Via the creative commons-license list, I have been learning a lot about the full implications of various licensing. I have been finding that the various sampling licenses are much more flexible and usable than the NC-BY-SA licenses. They apply more towards derivative work situations. The sampling plus license lets you create derivative works for commercial purposes without the copyleft hassles. Cool.
Erik Moller’s piece (mentioned here a few days ago) highlights an important need for CC licenses to be able to work nicely with one another. If you are creating a hybrid work made of photographs, sound, text and video, chances are there will be discrepencies between the terms of each license. Even if you gain the rights to use them, chances are that one of the elements will affect the overall license you use..
Thoutreader has plans to adopt the openreader format in spring. This is especially promising for several reasons. First, thoutreader already has buyin from major technical publishers (including Oreilly, Wiley and Manning). Second, its java-based reader is likely to have cross-platform support (I would be very interested to see how well it works on the Nokia 770). Third, so far, the Thoutcreator conversion tools (though fairly new) are still free. A commenter pointed out a very interesting aspect of Thoutreader: the ability to make and download “collective notes” from a public notes server. I assume this also implies the ability to update a technical ebook to include the latest specs and updates. That would be a major win.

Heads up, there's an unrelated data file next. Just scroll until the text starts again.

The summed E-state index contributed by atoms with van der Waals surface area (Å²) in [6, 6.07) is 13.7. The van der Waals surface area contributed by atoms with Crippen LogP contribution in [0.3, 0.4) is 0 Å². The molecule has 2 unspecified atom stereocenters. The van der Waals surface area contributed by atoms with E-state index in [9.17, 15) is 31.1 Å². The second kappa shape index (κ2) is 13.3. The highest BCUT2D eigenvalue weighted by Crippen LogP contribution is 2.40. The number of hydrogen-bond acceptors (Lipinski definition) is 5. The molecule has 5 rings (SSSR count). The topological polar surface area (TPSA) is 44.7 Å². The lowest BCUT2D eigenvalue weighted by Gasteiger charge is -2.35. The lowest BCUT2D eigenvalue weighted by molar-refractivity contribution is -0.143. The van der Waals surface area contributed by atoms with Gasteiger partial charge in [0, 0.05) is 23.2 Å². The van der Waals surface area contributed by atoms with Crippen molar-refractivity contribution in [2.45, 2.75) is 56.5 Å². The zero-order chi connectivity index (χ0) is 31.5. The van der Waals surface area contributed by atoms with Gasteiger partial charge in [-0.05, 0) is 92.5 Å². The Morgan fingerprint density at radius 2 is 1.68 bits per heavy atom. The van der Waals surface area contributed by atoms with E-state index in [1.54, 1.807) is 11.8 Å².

The downside of Thoutcreator is its lack of a reader for PocketPC or any PDA platform. I assume that is forthcoming. Second, I would most like to see support for OEBPS, which actually is a way of packaging various html and image components into a single binary. The conversion programs are more geared to converting docbook type. Another thing is sluggishness. On my PC the reader looks and feels a lot like javahelp–structured and powerful, but slow and bulky.
My musings about licenses makes me wonder whether OEBPS metadata should include better information about licenses. The specs were written in 2002, and they didn’t have a chance to incorporate those things. I’m guessing also that they expected information about licenses and DRM to either be part of the text, or part of the enclosing file format. I would like to see the toplevel packaging metadata include some fields for these kinds of values, so an application how to treat these packages. Perhaps I am misunderstanding something basic, I don’t know.
Other news. I will probably be moving to Zope-based webhosting, and a cursory look reveals that Zettai now offers Corehosting, which is as close as you’re going to get to a moderately priced dedicated server.
In other news, teleread’s Teleread’s David Rothman confesses that Willa Cather’s My Antonia is one of his favorite novels. Well, David, it’s one of my all time favorites too. Every time I read that book, I discover new wonderful moments, new secret joys. In Albania, I required my students to buy $1 Dover Editions of My Antonio, and we would be reading it together in the spring. Little did I know that a civil unrest would cause me to leave Albania early and the city itself to be lawless (I mean literally; no policemen in the city) for several months thereafter.
A random favorite moment: Antonio lets the protagonist’s family try these strange/unusual vegetables which they had never seen before, and which Antonia’s family had brought with them on the boat from Czechoslovakia/Bohemia. I like the way Cather describes them, as though they were magic potions, and then she reveals that what Antonia’s family was cooking were called mushrooms.